Google’s New Privacy Policy: Better Service or Big Brother?

By Marilynne Rudick on March 16, 2012

Maybe you haven’t joined Facebook because of concerns about your photos or personal data going public. But you probably use Google apps such as search, Gmail, Maps, YouTube, or Picasa without second thought.

If you think that Google has developed these hard-to-live-without apps as a public service, think again. The be-all and end-all behind these apps is data collection.

Every time you use a Google product, the company collects data on your online behavior. Google uses this data to sell targeted ads to sponsors.

Google is not unique.  Just about every Internet company collects user data. But Google’s new privacy policy that went into effect March 1st has aimed a spotlight at these practices. Previously, each of Google’s 60+ apps had its own privacy policy, and the data it collected was used only within that app. For example, if you’re writing an email about cameras using Gmail, the ads appearing on your screen might be deals from camera stores.

Better Service or Big Brother?

Google has now replaced its product-specific privacy policies with one across-the-board policy. As part of this overhaul, Google will now compile the information it has about you from various apps into one giant profile. Google’s spin: “We just want to use the information you already trust us with to make your experience better.”

What does this mean? If you’re using Gmail to send a friend your killer croissant recipe AND you’ve used Google Maps to find a hotel in Paris, AND you’ve Googled Paris restaurants, Google compiles this data and might serve up ads for gourmet tours of France.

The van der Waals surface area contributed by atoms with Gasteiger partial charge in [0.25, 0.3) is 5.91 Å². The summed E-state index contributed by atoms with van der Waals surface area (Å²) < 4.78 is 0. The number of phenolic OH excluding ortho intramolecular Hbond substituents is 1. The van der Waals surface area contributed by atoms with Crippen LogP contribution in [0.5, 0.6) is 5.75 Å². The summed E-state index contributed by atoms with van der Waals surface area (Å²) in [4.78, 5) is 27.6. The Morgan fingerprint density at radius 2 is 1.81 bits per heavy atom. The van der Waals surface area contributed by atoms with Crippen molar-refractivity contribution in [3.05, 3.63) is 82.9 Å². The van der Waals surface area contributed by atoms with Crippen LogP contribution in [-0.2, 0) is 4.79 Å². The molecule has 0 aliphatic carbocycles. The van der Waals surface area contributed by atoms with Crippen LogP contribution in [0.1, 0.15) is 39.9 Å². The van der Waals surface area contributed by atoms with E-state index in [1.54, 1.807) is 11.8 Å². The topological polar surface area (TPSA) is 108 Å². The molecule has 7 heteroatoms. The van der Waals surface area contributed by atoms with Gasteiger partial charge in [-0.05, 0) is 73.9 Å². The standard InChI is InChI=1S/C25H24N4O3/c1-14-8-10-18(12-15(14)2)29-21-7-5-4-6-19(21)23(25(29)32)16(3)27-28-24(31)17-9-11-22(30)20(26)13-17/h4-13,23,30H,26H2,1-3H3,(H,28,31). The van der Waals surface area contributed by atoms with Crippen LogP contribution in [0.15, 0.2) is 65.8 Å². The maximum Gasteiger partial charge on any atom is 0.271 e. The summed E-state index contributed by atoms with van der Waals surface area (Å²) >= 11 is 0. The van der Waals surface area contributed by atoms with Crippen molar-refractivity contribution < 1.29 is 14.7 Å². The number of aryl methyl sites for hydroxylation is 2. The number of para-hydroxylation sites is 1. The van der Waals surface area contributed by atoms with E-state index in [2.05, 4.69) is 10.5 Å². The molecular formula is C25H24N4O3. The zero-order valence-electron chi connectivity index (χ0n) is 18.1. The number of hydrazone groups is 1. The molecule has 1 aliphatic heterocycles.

So, is this new policy good or bad? That depends on whether you consider targeted ads helpful or harmful. When weighing the pros and cons, remember that Google ads pay for the free Google apps you use.

But if you think the new privacy procedures are too big-brotherish, here are some measures to limit the personal data Google can access.

  • See what personal information Google has by checking out your Google Dashboard. This page displays your personal data for each Google app you use. You can also use the Dashboard to edit or delete your personal information.
  • Limit the personal information that Google can compile by using alternatives to Google apps: Bing instead of Google Search, Hotmail instead of Gmail, and Flickr instead of Picasa. (For more recommended alternatives, see Going Google-Free: The Best Alternatives to Google Services on the Web.)
  • Don’t click on Google ads. Each time you click an ad, Google collects info about you.
Categories: Safety & Privacy

1 comment

  • Wow! I’m not paranoid – Google is really after me (or at least myID)! Thanks.

    Posted by: Ev on March 19, 2012 at 3:25 pm

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